Wed, Jun 13, 2018 - Page 13 News List

Celebrating community in four small films

The writers and directors of Filmmaker Nights Taipei: Short Film Development Project took the call for expat stories to heart, and shared that heart with their peers

By Kayleigh Madjar  /  Staff reporter

From left, directors Tobie Openshaw, William Chen, Aurelien Jegou and Paul Despins address the audience before screening their short films on May 27 at the Wonderful Theater in Taipei.

Photo: Kayleigh Madjar, Taipei Times

There are certain facets of life in Taiwan that stand in particular relief to expats. A mention of garbage truck music or the humidity is sure to conjure a knowing laugh or story, and help build the foundation for a sense of community.

For the screenwriters of Filmmaker Nights Taipei: Short Film Development Project, these topics provided the perfect starting point to move the conversation beyond the music.

“Everyone has their own story about the garbage truck music,” said Chris Lanning, writer of Chancy’s Big Night, one of the four shorts screened exclusively as part of the Urban Nomad Film Festival last month in Taipei.

Lanning’s story is based on his first hour in Taiwan. While chatting on the phone with his parents, the Beethoven-blaring garbage trucks drove by.

“My mom asked me: ‘Can you turn your music down?’” he said at the screening, the audience laughing along and sharing knowing glances.



Chancy’s Big Night takes the status this Taiwan quirk holds in the expat imagination and blows it up to grandiose proportion. Chancy (Paul Batt) is an “unknown composer of known compositions,” who shares with the mockumentary-style camera his self-proclaimed genius and exasperation with his student’s blank stares. When the Taipei City Council gives him a chance to conduct an orchestra, he proudly puts on his best clothes, to his wife’s rolling eyes, and stands outside his front door, earnestly conducting the garbage truck to the orchestral music in his head.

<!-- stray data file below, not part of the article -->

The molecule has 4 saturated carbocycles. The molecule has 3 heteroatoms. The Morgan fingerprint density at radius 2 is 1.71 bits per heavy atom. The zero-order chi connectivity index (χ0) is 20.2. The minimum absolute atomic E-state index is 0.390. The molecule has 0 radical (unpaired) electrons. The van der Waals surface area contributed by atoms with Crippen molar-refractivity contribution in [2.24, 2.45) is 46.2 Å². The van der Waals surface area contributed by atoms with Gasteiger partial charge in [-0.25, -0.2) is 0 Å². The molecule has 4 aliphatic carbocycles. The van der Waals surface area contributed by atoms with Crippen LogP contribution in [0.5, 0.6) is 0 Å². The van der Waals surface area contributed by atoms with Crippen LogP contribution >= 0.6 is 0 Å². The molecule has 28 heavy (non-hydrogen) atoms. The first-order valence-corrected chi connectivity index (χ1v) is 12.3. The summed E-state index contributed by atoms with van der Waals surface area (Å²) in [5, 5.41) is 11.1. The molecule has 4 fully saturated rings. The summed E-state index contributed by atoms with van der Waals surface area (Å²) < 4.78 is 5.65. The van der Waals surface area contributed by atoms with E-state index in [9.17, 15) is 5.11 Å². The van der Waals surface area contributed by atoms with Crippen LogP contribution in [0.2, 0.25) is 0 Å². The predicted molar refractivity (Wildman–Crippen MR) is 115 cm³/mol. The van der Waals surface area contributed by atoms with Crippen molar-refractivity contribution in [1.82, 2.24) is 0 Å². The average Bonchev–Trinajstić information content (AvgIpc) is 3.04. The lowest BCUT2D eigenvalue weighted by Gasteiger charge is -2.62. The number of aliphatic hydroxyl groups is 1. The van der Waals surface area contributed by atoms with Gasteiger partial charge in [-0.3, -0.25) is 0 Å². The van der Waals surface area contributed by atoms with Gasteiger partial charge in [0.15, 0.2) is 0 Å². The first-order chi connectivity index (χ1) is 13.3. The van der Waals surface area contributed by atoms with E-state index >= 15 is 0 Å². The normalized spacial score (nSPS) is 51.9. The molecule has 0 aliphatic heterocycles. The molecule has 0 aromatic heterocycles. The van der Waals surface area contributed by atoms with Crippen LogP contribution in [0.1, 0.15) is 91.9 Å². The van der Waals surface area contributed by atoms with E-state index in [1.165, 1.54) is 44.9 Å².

The absurd contrast of the electronic tunes with a lovely score played by Brian Kuo (郭世楷) and other Taipei American School students, was no doubt funny, but also hit a sensitive note about a feeling of stagnation shared by many expats.

Tobie Openshaw, director and event organizer, said that it is often difficult for foreigners to create films because “we are not foreign enough to get outsider funding and not local enough to get local funding,” in addition to the myriad other resources and community required for creative and other endeavors. Many people then become stuck and either give up their creative inclinations or find themselves discontent with the scope of their reach.

Chancy is an extreme version of the latter, a man who is convinced of his talents, but has no outlet other than to teach and write as an “unknown.” The result is an absurd juxtaposition of the ideal and the everyday, Chancy himself willingly giving into the illusion.

Watching Chancy conduct without the workers skipping a beat feels like a pointed warning against complacency and the trap of ego without a mirror, while achievement continues to elude.

The next two shorts had equally salient — albeit less abstract — points to make about foreigner anxieties: the family introduction and the looming possibility of having to leave.


Uncle Buddy opens with three of Aunt Patty’s (Sherry Lin) family members staring into the camera. They soon pull her aside to demand in hushed tones how she has the nerve to bring home her new boyfriend, who is black.

Director William Chen (陳惟元) places the camera in Buddy’s (James Thomas) shoes, eliciting the same anxiety any outsider would feel entering this private space, eager to make a good impression, but knowing he will have to fight an uphill battle.

Yet this “soul man,” is up to the task. The short ends with a departing Patty separated by the threshold, looking in at her three relatives, who insist that Buddy stay as their guest.

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